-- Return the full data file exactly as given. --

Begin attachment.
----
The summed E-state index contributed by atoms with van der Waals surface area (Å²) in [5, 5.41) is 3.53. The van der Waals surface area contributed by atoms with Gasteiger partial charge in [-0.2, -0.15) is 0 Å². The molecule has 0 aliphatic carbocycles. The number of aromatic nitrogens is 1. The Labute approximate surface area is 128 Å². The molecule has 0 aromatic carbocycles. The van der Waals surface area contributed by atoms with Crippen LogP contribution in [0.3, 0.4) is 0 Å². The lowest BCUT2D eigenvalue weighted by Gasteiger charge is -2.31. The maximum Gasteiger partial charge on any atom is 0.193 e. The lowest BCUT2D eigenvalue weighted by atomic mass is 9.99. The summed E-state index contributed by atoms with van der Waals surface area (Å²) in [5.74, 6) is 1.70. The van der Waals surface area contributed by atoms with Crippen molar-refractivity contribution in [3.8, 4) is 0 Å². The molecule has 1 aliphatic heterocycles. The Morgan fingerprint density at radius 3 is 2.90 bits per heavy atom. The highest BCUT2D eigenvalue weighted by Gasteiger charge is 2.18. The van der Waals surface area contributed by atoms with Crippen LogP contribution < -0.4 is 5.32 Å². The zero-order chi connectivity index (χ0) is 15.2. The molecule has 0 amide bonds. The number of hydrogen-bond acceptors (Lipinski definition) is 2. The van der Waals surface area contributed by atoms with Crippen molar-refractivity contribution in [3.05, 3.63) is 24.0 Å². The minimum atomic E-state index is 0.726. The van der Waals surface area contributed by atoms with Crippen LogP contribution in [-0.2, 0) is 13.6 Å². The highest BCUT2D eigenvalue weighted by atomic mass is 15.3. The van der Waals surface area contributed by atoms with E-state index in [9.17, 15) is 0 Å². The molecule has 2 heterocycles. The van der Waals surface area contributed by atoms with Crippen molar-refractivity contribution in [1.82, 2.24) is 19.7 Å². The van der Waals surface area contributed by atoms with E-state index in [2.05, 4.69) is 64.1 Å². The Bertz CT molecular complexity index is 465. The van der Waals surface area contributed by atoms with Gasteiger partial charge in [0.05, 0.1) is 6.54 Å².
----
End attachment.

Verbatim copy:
The summed E-state index contributed by atoms with van der Waals surface area (Å²) in [5, 5.41) is 3.53. The van der Waals surface area contributed by atoms with Gasteiger partial charge in [-0.2, -0.15) is 0 Å². The molecule has 0 aliphatic carbocycles. The number of aromatic nitrogens is 1. The Labute approximate surface area is 128 Å². The molecule has 0 aromatic carbocycles. The van der Waals surface area contributed by atoms with Crippen LogP contribution in [0.3, 0.4) is 0 Å². The lowest BCUT2D eigenvalue weighted by Gasteiger charge is -2.31. The maximum Gasteiger partial charge on any atom is 0.193 e. The lowest BCUT2D eigenvalue weighted by atomic mass is 9.99. The summed E-state index contributed by atoms with van der Waals surface area (Å²) in [5.74, 6) is 1.70. The van der Waals surface area contributed by atoms with Crippen molar-refractivity contribution in [3.8, 4) is 0 Å². The molecule has 1 aliphatic heterocycles. The Morgan fingerprint density at radius 3 is 2.90 bits per heavy atom. The highest BCUT2D eigenvalue weighted by Gasteiger charge is 2.18. The van der Waals surface area contributed by atoms with Crippen LogP contribution < -0.4 is 5.32 Å². The zero-order chi connectivity index (χ0) is 15.2. The molecule has 0 amide bonds. The number of hydrogen-bond acceptors (Lipinski definition) is 2. The van der Waals surface area contributed by atoms with Crippen molar-refractivity contribution in [3.05, 3.63) is 24.0 Å². The minimum atomic E-state index is 0.726. The van der Waals surface area contributed by atoms with Crippen LogP contribution in [-0.2, 0) is 13.6 Å². The highest BCUT2D eigenvalue weighted by atomic mass is 15.3. The van der Waals surface area contributed by atoms with E-state index in [9.17, 15) is 0 Å². The molecule has 2 heterocycles. The van der Waals surface area contributed by atoms with Crippen molar-refractivity contribution in [1.82, 2.24) is 19.7 Å². The van der Waals surface area contributed by atoms with E-state index in [2.05, 4.69) is 64.1 Å². The Bertz CT molecular complexity index is 465. The van der Waals surface area contributed by atoms with Gasteiger partial charge in [0.05, 0.1) is 6.54 Å².